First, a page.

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At 16:13 22/04/2004, Bob Wyman wrote:
> > This is why, in suitable contexts, compact=readable.
> > This is why RNC compact syntax is more readable
> Compact is not always "readable". For instance, APL, Forth,
>even Hebrew (which omits vowels in common usage...) are often put
>forth as examples of compact syntax, however, they can't really be
>presented as very readable. Compact syntaxes often require the reader
>to do a great deal of mental context maintenance or pattern matching.
>There is no inherent relationship between terseness and readability.
Possibly a cause of my reluctance to get into rnc format.
> There are a great many people who spend a great deal of time
>editing XML, XSL, etc. directly when it is simply unnecessary. An
>editor should present data in an easily understood, easy to edit form.
>How an editor stores or interchanges data shouldn't impact the syntax
>of the interface, only the semantics which are exposed.
I'm with you on that last sentence Bob.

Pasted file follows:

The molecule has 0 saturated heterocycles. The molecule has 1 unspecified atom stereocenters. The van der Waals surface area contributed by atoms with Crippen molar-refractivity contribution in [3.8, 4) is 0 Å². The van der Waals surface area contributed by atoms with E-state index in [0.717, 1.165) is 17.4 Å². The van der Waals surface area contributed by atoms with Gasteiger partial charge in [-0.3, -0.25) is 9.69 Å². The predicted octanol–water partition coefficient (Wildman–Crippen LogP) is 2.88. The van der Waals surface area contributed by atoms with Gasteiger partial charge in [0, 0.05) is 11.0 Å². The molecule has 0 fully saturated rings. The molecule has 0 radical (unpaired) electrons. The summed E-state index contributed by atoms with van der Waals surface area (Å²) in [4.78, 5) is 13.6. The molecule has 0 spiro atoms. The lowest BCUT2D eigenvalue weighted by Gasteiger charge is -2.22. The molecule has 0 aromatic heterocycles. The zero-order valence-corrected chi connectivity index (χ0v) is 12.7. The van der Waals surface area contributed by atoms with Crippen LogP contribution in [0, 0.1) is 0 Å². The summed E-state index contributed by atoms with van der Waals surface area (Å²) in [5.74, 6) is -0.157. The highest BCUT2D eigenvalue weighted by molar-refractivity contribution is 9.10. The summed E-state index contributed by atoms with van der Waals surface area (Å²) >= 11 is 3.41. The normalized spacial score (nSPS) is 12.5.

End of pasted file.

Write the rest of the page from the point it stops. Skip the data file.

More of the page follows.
Norman (I think) was too glib about presenting and editing.
I *think* he was emphasizing the good side of brevity for comprehension,
and quoted an easy xslt template.
The more challenging example might be one of Norm Walsh's docbook
xsl:choose templates. For those you'd need a 24 inch screen (OK, so Tim
Bray has one, they are pretty rare :-) to get them all on screen.
Omitted closures leave me twitchy Norman in cases like that.
If I'm authoring new content, either in XML or XSLT, I guess we are
into what Bob calls 'the syntax of the interface', i.e what I write,
not how its stored etc.
That write review edit cycle is the one I do find a bit tiring
for XML/XSLT, but I've yet to find a syntax easier than pointy brackets,
or an editor that does the magic of letting me write and see it in
some abbreviated form, yet holds it on disk in pointy bracket form
for the 'wire'.